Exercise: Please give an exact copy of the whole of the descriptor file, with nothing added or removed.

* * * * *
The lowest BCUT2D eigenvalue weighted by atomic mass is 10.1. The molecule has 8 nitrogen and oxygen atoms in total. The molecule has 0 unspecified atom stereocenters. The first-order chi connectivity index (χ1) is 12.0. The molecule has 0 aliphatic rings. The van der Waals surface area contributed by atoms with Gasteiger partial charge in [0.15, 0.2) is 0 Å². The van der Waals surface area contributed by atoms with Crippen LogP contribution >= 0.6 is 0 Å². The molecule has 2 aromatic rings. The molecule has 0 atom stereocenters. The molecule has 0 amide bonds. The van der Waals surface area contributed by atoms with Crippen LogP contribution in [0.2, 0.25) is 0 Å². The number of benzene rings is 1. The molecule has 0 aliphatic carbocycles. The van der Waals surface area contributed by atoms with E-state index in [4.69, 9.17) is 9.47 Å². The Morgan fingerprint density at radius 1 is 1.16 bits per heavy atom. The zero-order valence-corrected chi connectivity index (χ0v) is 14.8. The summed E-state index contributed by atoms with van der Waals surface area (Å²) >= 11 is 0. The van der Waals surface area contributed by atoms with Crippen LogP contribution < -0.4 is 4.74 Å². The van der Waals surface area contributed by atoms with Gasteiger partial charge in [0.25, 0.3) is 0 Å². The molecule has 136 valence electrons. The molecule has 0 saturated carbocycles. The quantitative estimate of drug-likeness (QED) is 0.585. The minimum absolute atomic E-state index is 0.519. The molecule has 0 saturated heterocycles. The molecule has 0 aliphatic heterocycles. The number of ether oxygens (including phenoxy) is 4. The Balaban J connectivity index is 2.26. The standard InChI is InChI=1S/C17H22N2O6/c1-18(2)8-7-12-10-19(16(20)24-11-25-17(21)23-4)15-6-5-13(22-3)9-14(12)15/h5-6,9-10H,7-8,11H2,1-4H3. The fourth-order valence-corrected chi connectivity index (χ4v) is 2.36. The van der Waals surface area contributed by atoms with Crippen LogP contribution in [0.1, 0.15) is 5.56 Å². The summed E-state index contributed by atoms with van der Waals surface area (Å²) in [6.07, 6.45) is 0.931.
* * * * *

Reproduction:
The lowest BCUT2D eigenvalue weighted by atomic mass is 10.1. The molecule has 8 nitrogen and oxygen atoms in total. The molecule has 0 unspecified atom stereocenters. The first-order chi connectivity index (χ1) is 12.0. The molecule has 0 aliphatic rings. The van der Waals surface area contributed by atoms with Gasteiger partial charge in [0.15, 0.2) is 0 Å². The van der Waals surface area contributed by atoms with Crippen LogP contribution >= 0.6 is 0 Å². The molecule has 2 aromatic rings. The molecule has 0 atom stereocenters. The molecule has 0 amide bonds. The van der Waals surface area contributed by atoms with Crippen LogP contribution in [0.2, 0.25) is 0 Å². The number of benzene rings is 1. The molecule has 0 aliphatic carbocycles. The van der Waals surface area contributed by atoms with E-state index in [4.69, 9.17) is 9.47 Å². The Morgan fingerprint density at radius 1 is 1.16 bits per heavy atom. The zero-order valence-corrected chi connectivity index (χ0v) is 14.8. The summed E-state index contributed by atoms with van der Waals surface area (Å²) >= 11 is 0. The van der Waals surface area contributed by atoms with Crippen LogP contribution < -0.4 is 4.74 Å². The van der Waals surface area contributed by atoms with Gasteiger partial charge in [0.25, 0.3) is 0 Å². The molecule has 136 valence electrons. The molecule has 0 saturated carbocycles. The quantitative estimate of drug-likeness (QED) is 0.585. The minimum absolute atomic E-state index is 0.519. The molecule has 0 saturated heterocycles. The molecule has 0 aliphatic heterocycles. The number of ether oxygens (including phenoxy) is 4. The Balaban J connectivity index is 2.26. The standard InChI is InChI=1S/C17H22N2O6/c1-18(2)8-7-12-10-19(16(20)24-11-25-17(21)23-4)15-6-5-13(22-3)9-14(12)15/h5-6,9-10H,7-8,11H2,1-4H3. The fourth-order valence-corrected chi connectivity index (χ4v) is 2.36. The van der Waals surface area contributed by atoms with Crippen LogP contribution in [0.1, 0.15) is 5.56 Å². The summed E-state index contributed by atoms with van der Waals surface area (Å²) in [6.07, 6.45) is 0.931.